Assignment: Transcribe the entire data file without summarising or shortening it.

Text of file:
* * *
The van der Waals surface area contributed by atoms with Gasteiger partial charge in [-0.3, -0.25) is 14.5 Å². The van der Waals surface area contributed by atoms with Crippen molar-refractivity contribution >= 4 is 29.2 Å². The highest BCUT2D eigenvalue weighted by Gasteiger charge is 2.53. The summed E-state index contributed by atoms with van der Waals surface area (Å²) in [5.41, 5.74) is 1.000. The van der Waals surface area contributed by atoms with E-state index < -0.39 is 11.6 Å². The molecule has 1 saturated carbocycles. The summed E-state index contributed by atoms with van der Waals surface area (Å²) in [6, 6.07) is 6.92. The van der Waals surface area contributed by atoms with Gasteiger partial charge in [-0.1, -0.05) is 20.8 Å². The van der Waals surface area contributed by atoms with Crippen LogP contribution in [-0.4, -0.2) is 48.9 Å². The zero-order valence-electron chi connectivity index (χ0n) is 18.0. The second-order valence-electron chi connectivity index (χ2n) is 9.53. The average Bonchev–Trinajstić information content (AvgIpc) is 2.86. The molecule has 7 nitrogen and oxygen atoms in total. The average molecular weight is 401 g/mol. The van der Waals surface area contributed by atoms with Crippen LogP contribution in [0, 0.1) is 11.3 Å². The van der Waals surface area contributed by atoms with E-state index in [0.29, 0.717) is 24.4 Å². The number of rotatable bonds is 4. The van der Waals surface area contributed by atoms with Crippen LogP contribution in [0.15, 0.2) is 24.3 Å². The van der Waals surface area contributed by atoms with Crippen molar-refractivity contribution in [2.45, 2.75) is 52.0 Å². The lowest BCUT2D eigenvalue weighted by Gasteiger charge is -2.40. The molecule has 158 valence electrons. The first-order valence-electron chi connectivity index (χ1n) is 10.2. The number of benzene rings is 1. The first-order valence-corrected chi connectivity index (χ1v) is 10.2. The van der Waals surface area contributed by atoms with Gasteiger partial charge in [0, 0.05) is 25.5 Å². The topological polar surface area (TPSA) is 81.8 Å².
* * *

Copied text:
The van der Waals surface area contributed by atoms with Gasteiger partial charge in [-0.3, -0.25) is 14.5 Å². The van der Waals surface area contributed by atoms with Crippen molar-refractivity contribution >= 4 is 29.2 Å². The highest BCUT2D eigenvalue weighted by Gasteiger charge is 2.53. The summed E-state index contributed by atoms with van der Waals surface area (Å²) in [5.41, 5.74) is 1.000. The van der Waals surface area contributed by atoms with E-state index < -0.39 is 11.6 Å². The molecule has 1 saturated carbocycles. The summed E-state index contributed by atoms with van der Waals surface area (Å²) in [6, 6.07) is 6.92. The van der Waals surface area contributed by atoms with Gasteiger partial charge in [-0.1, -0.05) is 20.8 Å². The van der Waals surface area contributed by atoms with Crippen LogP contribution in [-0.4, -0.2) is 48.9 Å². The zero-order valence-electron chi connectivity index (χ0n) is 18.0. The second-order valence-electron chi connectivity index (χ2n) is 9.53. The average Bonchev–Trinajstić information content (AvgIpc) is 2.86. The molecule has 7 nitrogen and oxygen atoms in total. The average molecular weight is 401 g/mol. The van der Waals surface area contributed by atoms with Crippen LogP contribution in [0, 0.1) is 11.3 Å². The van der Waals surface area contributed by atoms with E-state index in [0.29, 0.717) is 24.4 Å². The number of rotatable bonds is 4. The van der Waals surface area contributed by atoms with Crippen LogP contribution in [0.15, 0.2) is 24.3 Å². The van der Waals surface area contributed by atoms with Crippen molar-refractivity contribution in [2.45, 2.75) is 52.0 Å². The lowest BCUT2D eigenvalue weighted by Gasteiger charge is -2.40. The molecule has 158 valence electrons. The first-order valence-electron chi connectivity index (χ1n) is 10.2. The number of benzene rings is 1. The first-order valence-corrected chi connectivity index (χ1v) is 10.2. The van der Waals surface area contributed by atoms with Gasteiger partial charge in [0, 0.05) is 25.5 Å². The topological polar surface area (TPSA) is 81.8 Å².